Though the season has looked all bad from this standpoint, the Lakers have a few bright spots to be optimistic about heading into the future. They were able to cut plenty of money from their roster in the last year and by not having Dwight Howard’s max deal on the books. Expert GM Mitch Kupchak was able to find players who other teams had given up on such as Jodie Meeks, Wesley Johnson, Jordan Hill, Xavier Henry, Kendall Marshall (mid-season signing from the D-League), Ryan Kelly, and even had a good stint from scorer Manny Harris.
Jodie Meeks was a throw-in for the Dwight Howard trade almost two years ago and has flourished into a top shooter in the NBA. Meeks is currently averaging 14.4 points per game and is shooting over 40% from three point. He’s proven that he’s more than just a bench player or offensive spark plug as he has shown he has a knack for defense averaging 1.5 steals per contest. Wesley Johnson was the fourth pick in the 2010 NBA Draft and was quickly given up on by the Minnesota Timberwolves after two seasons. He is now on his third team in the last four years but seems to have found a home with the Lakers. In 28 minutes a game, he is showing his defensive abilities and has proven he can also be relied on as a shooter holding a 37% mark on the year from long distance.
Everybody knew about Jordan Hill’s toughness but few had in mind the talent and drive the former eighth pick out of Arizona had. In only 19.5 minutes per game, Hill is averaging an astounding 7 rebounds a game along with 8.5 points. Fans have been upset with D’Antoni for not giving the big man enough playing time. Xavier Henry was the 12th pick in the 2010 draft and was quickly given up on by the Memphis Grizzlies. In only 21.8 minutes per game, the reserve is averaging over 10 points and has proven to be someone who can score in bunches.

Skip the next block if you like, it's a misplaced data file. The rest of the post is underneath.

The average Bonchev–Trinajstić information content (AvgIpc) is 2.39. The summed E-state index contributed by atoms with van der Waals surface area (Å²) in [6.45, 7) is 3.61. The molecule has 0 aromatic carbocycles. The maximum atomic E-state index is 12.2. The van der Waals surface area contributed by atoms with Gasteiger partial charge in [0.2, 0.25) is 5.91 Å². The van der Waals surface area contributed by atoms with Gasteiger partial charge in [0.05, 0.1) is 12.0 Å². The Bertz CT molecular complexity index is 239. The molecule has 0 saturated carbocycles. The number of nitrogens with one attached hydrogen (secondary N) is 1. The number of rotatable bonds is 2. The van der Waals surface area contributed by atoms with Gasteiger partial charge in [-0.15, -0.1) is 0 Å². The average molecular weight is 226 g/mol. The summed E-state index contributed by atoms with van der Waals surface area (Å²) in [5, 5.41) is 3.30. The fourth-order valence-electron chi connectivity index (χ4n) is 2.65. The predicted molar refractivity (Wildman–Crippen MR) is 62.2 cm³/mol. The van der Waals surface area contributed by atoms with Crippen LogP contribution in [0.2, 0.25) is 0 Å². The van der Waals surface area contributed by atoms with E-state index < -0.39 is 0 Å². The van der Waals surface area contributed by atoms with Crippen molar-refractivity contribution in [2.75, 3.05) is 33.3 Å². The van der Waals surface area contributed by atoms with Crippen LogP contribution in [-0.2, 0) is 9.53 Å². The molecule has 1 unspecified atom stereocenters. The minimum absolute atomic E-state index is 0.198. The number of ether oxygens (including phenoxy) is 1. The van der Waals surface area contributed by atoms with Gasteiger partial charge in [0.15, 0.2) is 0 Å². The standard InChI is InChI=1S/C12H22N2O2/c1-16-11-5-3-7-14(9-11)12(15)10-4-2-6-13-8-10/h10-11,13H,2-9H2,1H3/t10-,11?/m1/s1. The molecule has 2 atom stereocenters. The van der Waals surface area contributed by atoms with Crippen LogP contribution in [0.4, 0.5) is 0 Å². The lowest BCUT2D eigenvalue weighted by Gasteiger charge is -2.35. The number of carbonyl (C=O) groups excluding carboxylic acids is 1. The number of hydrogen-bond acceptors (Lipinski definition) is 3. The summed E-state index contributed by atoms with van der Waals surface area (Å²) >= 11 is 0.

The most surprising of all has been the play of Kendall Marshall. The former North Carolina Tar Heel was the 13th pick in the 2012 draft. He is the ACC’s all time assist leader for a single season and is known as a pass first guard who was just a backup as a rookie for the Phoenix Suns. As he was cut in the beginning of the year by those same Suns who now have future star Eric Bledsoe, he found himself in the D-League. In an interesting move, GM Mitch Kupchak signed the second year player to a two year deal implying that he was a part of the future rebuilding for the Lakers. In his first start of the season following lengthy injuries to every other point guard on the roster, Marshall scored 20 points and added 15 assists. In the month of January he went on to average 11.5 assists going for double digit assists in 11 of the Lakers 15 games. He even eclipsed 13 assists seven times on the month going for 17 which he tied for his career high on February 13 against a top Oklahoma City Thunder team. In the month of February, Steve Nash, Steve Blake, and Jordan Farmar have all returned but Marshall has still averaged 29.8 minutes per game through their poor health and has put up 9.2 assists per game.